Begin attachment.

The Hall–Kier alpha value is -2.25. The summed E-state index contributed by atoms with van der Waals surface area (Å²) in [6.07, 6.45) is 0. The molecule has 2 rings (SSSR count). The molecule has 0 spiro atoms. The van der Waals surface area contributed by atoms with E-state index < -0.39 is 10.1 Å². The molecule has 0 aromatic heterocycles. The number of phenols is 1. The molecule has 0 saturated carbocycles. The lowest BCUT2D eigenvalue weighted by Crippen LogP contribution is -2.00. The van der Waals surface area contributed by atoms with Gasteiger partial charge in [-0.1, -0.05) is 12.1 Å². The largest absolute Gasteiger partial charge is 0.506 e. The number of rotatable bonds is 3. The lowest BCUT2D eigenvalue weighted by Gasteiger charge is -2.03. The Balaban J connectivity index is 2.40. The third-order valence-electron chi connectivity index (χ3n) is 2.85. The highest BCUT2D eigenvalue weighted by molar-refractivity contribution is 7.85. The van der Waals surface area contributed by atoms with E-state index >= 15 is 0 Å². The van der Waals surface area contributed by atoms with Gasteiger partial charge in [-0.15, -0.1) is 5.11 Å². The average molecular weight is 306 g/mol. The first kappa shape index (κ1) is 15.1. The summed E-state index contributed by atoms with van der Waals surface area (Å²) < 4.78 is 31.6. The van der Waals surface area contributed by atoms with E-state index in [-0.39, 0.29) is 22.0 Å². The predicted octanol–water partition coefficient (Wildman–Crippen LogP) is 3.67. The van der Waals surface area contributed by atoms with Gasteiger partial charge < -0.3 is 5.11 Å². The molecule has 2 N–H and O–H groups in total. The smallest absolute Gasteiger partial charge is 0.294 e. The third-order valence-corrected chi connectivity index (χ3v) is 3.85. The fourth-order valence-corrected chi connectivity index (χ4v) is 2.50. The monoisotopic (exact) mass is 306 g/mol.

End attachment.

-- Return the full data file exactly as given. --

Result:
The Hall–Kier alpha value is -2.25. The summed E-state index contributed by atoms with van der Waals surface area (Å²) in [6.07, 6.45) is 0. The molecule has 2 rings (SSSR count). The molecule has 0 spiro atoms. The van der Waals surface area contributed by atoms with E-state index < -0.39 is 10.1 Å². The molecule has 0 aromatic heterocycles. The number of phenols is 1. The molecule has 0 saturated carbocycles. The lowest BCUT2D eigenvalue weighted by Crippen LogP contribution is -2.00. The van der Waals surface area contributed by atoms with Gasteiger partial charge in [-0.1, -0.05) is 12.1 Å². The largest absolute Gasteiger partial charge is 0.506 e. The number of rotatable bonds is 3. The lowest BCUT2D eigenvalue weighted by Gasteiger charge is -2.03. The Balaban J connectivity index is 2.40. The third-order valence-electron chi connectivity index (χ3n) is 2.85. The highest BCUT2D eigenvalue weighted by molar-refractivity contribution is 7.85. The van der Waals surface area contributed by atoms with E-state index >= 15 is 0 Å². The van der Waals surface area contributed by atoms with Gasteiger partial charge in [-0.15, -0.1) is 5.11 Å². The average molecular weight is 306 g/mol. The first kappa shape index (κ1) is 15.1. The summed E-state index contributed by atoms with van der Waals surface area (Å²) < 4.78 is 31.6. The van der Waals surface area contributed by atoms with E-state index in [-0.39, 0.29) is 22.0 Å². The predicted octanol–water partition coefficient (Wildman–Crippen LogP) is 3.67. The van der Waals surface area contributed by atoms with Gasteiger partial charge < -0.3 is 5.11 Å². The molecule has 2 N–H and O–H groups in total. The smallest absolute Gasteiger partial charge is 0.294 e. The third-order valence-corrected chi connectivity index (χ3v) is 3.85. The fourth-order valence-corrected chi connectivity index (χ4v) is 2.50. The monoisotopic (exact) mass is 306 g/mol.